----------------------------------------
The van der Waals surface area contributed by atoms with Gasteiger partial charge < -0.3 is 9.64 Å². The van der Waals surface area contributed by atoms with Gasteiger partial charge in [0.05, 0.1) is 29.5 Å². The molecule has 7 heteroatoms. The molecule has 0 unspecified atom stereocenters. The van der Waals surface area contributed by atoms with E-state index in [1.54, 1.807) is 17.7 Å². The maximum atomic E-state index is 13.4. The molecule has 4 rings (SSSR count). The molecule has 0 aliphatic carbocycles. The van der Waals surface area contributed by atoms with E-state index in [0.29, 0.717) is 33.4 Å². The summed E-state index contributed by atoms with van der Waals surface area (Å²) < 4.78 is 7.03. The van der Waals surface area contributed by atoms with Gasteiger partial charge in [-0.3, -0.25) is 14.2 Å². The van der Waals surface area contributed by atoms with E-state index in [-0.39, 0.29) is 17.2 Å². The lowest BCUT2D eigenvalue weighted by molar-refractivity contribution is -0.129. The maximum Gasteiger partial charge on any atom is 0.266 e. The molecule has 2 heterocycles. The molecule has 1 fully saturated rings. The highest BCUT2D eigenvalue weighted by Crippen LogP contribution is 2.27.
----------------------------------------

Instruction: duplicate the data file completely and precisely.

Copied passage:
The van der Waals surface area contributed by atoms with Gasteiger partial charge < -0.3 is 9.64 Å². The van der Waals surface area contributed by atoms with Gasteiger partial charge in [0.05, 0.1) is 29.5 Å². The molecule has 7 heteroatoms. The molecule has 0 unspecified atom stereocenters. The van der Waals surface area contributed by atoms with E-state index in [1.54, 1.807) is 17.7 Å². The maximum atomic E-state index is 13.4. The molecule has 4 rings (SSSR count). The molecule has 0 aliphatic carbocycles. The van der Waals surface area contributed by atoms with E-state index in [0.29, 0.717) is 33.4 Å². The summed E-state index contributed by atoms with van der Waals surface area (Å²) < 4.78 is 7.03. The van der Waals surface area contributed by atoms with Gasteiger partial charge in [-0.3, -0.25) is 14.2 Å². The van der Waals surface area contributed by atoms with E-state index in [-0.39, 0.29) is 17.2 Å². The lowest BCUT2D eigenvalue weighted by molar-refractivity contribution is -0.129. The maximum Gasteiger partial charge on any atom is 0.266 e. The molecule has 2 heterocycles. The molecule has 1 fully saturated rings. The highest BCUT2D eigenvalue weighted by Crippen LogP contribution is 2.27.